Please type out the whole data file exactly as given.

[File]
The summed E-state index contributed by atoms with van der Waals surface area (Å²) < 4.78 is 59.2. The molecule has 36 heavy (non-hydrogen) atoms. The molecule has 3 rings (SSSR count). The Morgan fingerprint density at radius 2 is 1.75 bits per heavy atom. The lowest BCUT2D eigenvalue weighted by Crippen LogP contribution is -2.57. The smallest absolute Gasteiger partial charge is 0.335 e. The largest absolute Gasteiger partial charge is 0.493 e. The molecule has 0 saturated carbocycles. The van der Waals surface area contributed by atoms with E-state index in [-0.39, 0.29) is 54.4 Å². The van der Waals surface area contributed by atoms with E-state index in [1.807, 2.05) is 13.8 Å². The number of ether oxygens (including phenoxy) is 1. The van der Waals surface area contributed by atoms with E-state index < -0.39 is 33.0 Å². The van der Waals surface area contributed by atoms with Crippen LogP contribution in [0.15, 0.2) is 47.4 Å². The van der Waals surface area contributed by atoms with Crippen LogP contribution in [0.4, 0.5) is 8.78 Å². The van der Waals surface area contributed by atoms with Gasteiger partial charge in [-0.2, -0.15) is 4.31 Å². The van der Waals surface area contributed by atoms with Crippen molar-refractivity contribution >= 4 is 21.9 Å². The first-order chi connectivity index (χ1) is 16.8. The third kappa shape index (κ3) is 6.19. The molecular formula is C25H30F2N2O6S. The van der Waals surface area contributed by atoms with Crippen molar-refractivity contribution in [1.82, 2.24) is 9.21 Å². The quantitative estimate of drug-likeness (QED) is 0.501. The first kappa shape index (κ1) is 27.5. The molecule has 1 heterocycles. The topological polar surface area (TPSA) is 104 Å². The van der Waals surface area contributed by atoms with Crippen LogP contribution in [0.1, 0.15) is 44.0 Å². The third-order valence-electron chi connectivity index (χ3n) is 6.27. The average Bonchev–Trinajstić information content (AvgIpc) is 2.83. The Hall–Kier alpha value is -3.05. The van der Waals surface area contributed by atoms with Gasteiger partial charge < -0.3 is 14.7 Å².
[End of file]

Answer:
The summed E-state index contributed by atoms with van der Waals surface area (Å²) < 4.78 is 59.2. The molecule has 36 heavy (non-hydrogen) atoms. The molecule has 3 rings (SSSR count). The Morgan fingerprint density at radius 2 is 1.75 bits per heavy atom. The lowest BCUT2D eigenvalue weighted by Crippen LogP contribution is -2.57. The smallest absolute Gasteiger partial charge is 0.335 e. The largest absolute Gasteiger partial charge is 0.493 e. The molecule has 0 saturated carbocycles. The van der Waals surface area contributed by atoms with E-state index in [-0.39, 0.29) is 54.4 Å². The van der Waals surface area contributed by atoms with E-state index in [1.807, 2.05) is 13.8 Å². The number of ether oxygens (including phenoxy) is 1. The van der Waals surface area contributed by atoms with E-state index < -0.39 is 33.0 Å². The van der Waals surface area contributed by atoms with Crippen LogP contribution in [0.15, 0.2) is 47.4 Å². The van der Waals surface area contributed by atoms with Crippen LogP contribution in [0.4, 0.5) is 8.78 Å². The van der Waals surface area contributed by atoms with Gasteiger partial charge in [-0.2, -0.15) is 4.31 Å². The van der Waals surface area contributed by atoms with Crippen molar-refractivity contribution >= 4 is 21.9 Å². The first-order chi connectivity index (χ1) is 16.8. The third kappa shape index (κ3) is 6.19. The molecular formula is C25H30F2N2O6S. The van der Waals surface area contributed by atoms with Crippen molar-refractivity contribution in [1.82, 2.24) is 9.21 Å². The quantitative estimate of drug-likeness (QED) is 0.501. The first kappa shape index (κ1) is 27.5. The molecule has 1 heterocycles. The topological polar surface area (TPSA) is 104 Å². The van der Waals surface area contributed by atoms with Crippen LogP contribution in [0.1, 0.15) is 44.0 Å². The third-order valence-electron chi connectivity index (χ3n) is 6.27. The average Bonchev–Trinajstić information content (AvgIpc) is 2.83. The Hall–Kier alpha value is -3.05. The van der Waals surface area contributed by atoms with Gasteiger partial charge < -0.3 is 14.7 Å².